Chicago Climate Exchange (CCX), launched in 2003, is the worldâ€™s first and North Americaâ€™s only active voluntary, legally binding integrated trading system to reduce emissions of all six major greenhouse gases (GHGs), with offset projects worldwide.
Reductions achieved through CCX are the only reductions made in North America through a legally binding compliance regime, providing independent, third party verification.
I’ve been skeptical of this, but apparently it does get results. Emissions trading has been successful in phasing out lead from gasoline and in reducing acid rain.
Wikipedia explains how it works.
The buyer [of the emissions credit] is paying a charge for polluting, while the seller is being rewarded for having reduced emissions by more than was needed. Thus, in theory, those that can easily reduce emissions most cheaply will do so, achieving the pollution reduction at the lowest possible cost to society.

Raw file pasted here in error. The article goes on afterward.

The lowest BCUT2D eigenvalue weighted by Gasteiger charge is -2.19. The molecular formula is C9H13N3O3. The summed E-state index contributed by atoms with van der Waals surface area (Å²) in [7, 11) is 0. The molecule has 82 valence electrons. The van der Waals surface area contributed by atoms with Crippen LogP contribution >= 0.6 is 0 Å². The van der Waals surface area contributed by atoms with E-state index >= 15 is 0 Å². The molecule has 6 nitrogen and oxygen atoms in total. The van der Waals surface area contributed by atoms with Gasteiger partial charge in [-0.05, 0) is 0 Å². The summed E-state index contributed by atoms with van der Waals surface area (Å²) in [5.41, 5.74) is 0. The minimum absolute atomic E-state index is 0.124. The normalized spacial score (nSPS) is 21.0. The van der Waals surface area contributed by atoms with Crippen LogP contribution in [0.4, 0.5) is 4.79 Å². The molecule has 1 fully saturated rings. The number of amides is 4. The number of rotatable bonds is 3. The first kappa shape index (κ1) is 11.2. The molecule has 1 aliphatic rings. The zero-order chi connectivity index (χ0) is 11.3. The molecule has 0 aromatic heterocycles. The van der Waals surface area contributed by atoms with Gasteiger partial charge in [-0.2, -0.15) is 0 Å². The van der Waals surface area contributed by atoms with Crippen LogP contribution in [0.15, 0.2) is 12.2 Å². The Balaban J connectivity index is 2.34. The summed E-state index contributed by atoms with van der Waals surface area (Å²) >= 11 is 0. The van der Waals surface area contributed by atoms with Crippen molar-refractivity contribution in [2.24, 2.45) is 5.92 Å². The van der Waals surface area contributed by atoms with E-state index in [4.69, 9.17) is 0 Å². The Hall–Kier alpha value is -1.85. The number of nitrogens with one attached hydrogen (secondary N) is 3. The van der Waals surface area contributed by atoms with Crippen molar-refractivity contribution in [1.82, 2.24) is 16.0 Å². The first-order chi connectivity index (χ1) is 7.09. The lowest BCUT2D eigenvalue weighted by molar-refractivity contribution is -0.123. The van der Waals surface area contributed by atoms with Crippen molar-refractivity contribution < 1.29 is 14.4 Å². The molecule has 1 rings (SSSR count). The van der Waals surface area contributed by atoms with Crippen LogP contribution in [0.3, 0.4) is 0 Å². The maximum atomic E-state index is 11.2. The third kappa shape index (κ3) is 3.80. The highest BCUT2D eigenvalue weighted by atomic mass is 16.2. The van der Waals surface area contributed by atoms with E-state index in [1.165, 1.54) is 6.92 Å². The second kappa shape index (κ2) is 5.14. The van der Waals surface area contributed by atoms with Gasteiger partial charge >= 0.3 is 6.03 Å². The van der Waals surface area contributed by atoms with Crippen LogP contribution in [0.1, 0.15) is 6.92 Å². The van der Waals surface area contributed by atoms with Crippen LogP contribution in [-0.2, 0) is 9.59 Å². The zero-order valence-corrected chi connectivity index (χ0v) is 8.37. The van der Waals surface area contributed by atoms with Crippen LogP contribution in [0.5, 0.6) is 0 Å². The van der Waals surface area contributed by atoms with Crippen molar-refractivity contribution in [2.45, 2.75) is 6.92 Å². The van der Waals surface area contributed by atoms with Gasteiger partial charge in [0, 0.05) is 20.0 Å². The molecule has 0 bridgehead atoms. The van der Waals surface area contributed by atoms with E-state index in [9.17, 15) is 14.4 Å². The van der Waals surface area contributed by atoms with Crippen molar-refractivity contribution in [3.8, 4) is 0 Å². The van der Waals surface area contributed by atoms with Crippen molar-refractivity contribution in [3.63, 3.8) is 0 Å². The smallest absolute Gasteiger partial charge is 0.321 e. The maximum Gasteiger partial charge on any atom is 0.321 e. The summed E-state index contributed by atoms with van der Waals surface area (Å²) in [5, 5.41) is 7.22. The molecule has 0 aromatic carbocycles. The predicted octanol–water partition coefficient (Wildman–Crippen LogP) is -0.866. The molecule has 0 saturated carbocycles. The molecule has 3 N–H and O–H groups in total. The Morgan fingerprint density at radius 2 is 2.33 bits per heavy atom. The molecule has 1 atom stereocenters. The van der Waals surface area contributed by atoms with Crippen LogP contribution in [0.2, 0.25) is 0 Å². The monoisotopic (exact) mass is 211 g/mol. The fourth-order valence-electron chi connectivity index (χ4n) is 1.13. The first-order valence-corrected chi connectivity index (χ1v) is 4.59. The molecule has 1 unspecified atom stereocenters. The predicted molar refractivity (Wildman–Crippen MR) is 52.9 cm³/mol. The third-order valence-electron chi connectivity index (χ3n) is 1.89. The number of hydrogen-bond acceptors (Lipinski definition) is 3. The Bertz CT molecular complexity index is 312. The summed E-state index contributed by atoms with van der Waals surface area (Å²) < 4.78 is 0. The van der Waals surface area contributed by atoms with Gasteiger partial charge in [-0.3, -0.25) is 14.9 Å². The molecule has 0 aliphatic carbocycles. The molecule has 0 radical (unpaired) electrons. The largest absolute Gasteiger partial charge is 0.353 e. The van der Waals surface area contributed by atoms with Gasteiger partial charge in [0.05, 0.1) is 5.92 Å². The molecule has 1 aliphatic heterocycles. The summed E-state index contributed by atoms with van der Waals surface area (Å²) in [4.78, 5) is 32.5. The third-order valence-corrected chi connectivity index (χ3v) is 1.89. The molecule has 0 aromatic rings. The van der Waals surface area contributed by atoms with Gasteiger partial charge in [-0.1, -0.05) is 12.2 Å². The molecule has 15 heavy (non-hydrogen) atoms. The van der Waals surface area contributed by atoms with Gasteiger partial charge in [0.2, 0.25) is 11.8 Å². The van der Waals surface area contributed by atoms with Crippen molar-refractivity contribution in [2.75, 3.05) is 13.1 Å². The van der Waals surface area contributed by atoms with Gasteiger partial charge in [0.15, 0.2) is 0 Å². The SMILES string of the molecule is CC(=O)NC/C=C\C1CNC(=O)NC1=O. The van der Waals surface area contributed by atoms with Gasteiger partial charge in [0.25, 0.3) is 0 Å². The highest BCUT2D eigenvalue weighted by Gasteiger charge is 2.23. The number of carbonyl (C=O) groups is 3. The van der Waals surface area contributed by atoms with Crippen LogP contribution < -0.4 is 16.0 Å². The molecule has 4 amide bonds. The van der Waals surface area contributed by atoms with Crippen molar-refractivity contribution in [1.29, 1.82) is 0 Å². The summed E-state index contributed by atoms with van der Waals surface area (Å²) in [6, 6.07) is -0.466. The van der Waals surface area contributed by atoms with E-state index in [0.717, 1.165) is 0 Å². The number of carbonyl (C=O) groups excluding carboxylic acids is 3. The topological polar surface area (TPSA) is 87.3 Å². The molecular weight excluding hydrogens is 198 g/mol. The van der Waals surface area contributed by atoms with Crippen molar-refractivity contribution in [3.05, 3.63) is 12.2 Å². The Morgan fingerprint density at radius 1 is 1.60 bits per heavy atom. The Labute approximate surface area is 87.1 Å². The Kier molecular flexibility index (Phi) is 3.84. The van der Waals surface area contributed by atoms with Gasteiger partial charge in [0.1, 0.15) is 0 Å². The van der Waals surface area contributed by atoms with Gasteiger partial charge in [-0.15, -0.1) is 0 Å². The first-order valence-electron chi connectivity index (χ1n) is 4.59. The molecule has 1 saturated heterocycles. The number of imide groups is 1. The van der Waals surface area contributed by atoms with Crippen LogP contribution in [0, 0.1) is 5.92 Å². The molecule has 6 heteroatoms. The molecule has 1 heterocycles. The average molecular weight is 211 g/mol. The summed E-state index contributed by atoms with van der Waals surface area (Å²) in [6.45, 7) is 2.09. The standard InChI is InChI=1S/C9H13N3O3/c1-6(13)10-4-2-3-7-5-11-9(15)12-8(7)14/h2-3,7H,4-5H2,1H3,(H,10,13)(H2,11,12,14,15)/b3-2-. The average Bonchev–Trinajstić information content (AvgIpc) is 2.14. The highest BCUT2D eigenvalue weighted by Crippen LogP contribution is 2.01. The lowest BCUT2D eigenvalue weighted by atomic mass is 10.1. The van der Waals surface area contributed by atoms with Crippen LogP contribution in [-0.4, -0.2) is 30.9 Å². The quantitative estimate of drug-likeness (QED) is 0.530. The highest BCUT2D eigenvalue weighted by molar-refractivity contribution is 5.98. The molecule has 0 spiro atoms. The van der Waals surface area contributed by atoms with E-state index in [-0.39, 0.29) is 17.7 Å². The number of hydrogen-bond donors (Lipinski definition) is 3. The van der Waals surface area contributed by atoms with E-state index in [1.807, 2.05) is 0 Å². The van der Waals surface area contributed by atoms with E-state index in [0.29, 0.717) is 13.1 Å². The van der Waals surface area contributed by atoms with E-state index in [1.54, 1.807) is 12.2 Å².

This assumes that the system can’t be gamed and that it operates transparently and openly. It is also important for the controlling body to continually be reducing the number of emission credits available over a period of time to force the price up.
The system can scale, at witness the European Union Emission Trading Scheme, the largest greenhouse gas trading system in the world. It appears to be mandatory for large emitters, unlike the US market which is voluntary.
In order to make sure that real trading emerges (and that CO2 emissions are reduced), EU governments must make sure that the total amount of allowances issued to installations is less than the amount that would have been emitted under a business-as-usual scenario.